Facial recognition cameras are turning privacy into an elite commodity

The Metropolitan Police’s own trials have shown the technology to be remarkably inaccurate – and ethnic minorities are at greatest risk.

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After several years of trials, the Metropolitan Police announced last Friday that it would be deploying live facial recognition cameras across London for the first time. But the technology raises more questions than it can ever hope to solve. 

According to the Met, live facial recognition will only be used in specific instances and for specific purposes. Examples cited include finding missing people and those who are on a watchlist for violent crime. The facial recognition technology, which uses Japanese company NEC’s NeoFace system, will create a “faceprint” – a unique map of each individual’s facial features, which is then compared to the faceprint of the wanted individual. Human oversight is still involved – an officer on the scene will be the one to decide whether to speak to an individual. The Met says that this will help it to catch suspects more quickly, and protect the most vulnerable people in society.  

What makes facial recognition so appealing to technology companies, police forces and governments alike is how difficult it is to avoid. At the risk of stating the obvious, it is hard to walk around in public without your face. Attempts at disguise – face paint, sunglasses, hats, scarves, masks, headwear – often merely draw more attention to the wearer, particularly if they’re from a group that is disproportionately surveilled. Biometric measures – face ID, fingerprint sensors on smartphones – are increasingly common in the private sector, introduced by companies with the aim of bringing your physical and virtual identities together.  

Facial recognition technology, particularly as used by law enforcement bodies, is controversial with good reason: for a start, it has already proven to be incredibly inaccurate. The Met ran six trials of facial recognition in London and the system was found to be accurate just 19 per cent of the time. Such issues are exacerbated for black and minority ethnic groups – as Moya Lothian-McLean observed in gal-dem, individuals from demographics already seen as suspect will be subject to double surveillance. There are numerous other issues as well, such as data collection and storage, and the possibility of facial recognition in public spaces creating a virtual identity parade.

National security interests, alongside concerns over crime and violence, are already used as a justification for intrusion into civil liberties, such as CCTV. The UK has a specific relationship to the latter technology, boasting as many as 5.9 million cameras, a higher number per person than any country in the world except China. In a High Court ruling on facial recognition in Cardiff last year, the court asserted that “the use of automated facial recognition was no more intrusive than the use of CCTV in the streets”.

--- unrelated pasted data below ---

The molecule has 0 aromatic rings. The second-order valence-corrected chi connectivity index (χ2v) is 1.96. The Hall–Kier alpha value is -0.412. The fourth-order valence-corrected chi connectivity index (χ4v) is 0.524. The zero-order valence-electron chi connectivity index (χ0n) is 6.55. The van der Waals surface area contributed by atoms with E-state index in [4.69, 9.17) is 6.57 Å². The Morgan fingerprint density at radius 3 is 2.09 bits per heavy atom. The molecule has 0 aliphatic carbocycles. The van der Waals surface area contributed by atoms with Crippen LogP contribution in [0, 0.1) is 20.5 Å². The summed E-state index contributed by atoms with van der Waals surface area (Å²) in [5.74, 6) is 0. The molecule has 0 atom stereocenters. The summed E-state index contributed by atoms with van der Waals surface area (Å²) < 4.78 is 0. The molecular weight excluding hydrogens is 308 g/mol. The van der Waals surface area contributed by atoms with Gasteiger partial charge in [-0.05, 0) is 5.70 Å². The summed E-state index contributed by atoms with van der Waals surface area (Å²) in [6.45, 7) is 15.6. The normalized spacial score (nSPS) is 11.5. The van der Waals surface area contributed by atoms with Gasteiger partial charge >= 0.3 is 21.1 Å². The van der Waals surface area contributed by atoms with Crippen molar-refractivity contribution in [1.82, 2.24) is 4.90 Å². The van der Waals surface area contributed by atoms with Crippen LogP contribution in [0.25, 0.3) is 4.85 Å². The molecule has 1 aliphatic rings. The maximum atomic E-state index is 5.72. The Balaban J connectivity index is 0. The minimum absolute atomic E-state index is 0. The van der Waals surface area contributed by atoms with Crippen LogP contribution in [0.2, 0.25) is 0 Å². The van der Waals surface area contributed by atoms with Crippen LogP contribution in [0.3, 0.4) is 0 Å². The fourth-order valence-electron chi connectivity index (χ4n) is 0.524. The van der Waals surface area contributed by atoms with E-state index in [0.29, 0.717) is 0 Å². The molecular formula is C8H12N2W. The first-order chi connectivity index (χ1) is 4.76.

In the Baffler, Rachel Connolly noted that much of the current approach towards facial recognition “creates an ‘everything the light touches’ style of regulation, with some elements of facial recognition up for scrutiny and others arbitrarily protected”. The court in Cardiff last year ruled that the use of automated facial recognition technology was legal because it was limited in scope – both in the space that it covered as well as the amount of time that it could be used for. The Met emphasises that such uses of live facial recognition will be specific and targeted, but in practice, this could lead to significant issues. If someone is identified as a suspect in a robbery in one borough, where should the police train their cameras? In the same borough, in the area that they’re last known to have lived at, or in the area that they’re known to have associates in. 

The Met has also published a series of documents detailing guidance for the use of live facial recognition, including the legal mandateOne section states: “The use of live facial recognition may also be more expected in areas which have high rates of crime where police action would be more expected,” – in essence, areas which are already heavily policed and that aren’t white or middle, which leads to increased police presence, leading to further surveillance. Another section by the Met suggests that this technology may be used during assemblies and demonstrations, and acknowledges that the people assembled may be unhappy about this – but argues that emphasis should be placed on helping people understand that live facial recognition will be used to keep them safe. Given the police and the government’s vast definition of criminality, that should be cause for concern. 

Privacy is increasingly being turned into a fiction, something that is unrealistic to expect – and so, it becomes viewed as a rare commodity, something reserved for a select few. Part of the reason why face ID, fingerprinting and other biometric measures have become so pervasive, and why we consent to them, is that they are often positioned as a way to make our lives easier, to somehow gain back the time that we would otherwise spend fumbling around with a card or a passcode. This notion of reduced friction – increasing convenience, gaining back time and effort – is also central to the use of facial recognition. But at what cost?

Sanjana Varghese was previously a Wellcome scholar at the New Statesman. She writes about science and technology. 

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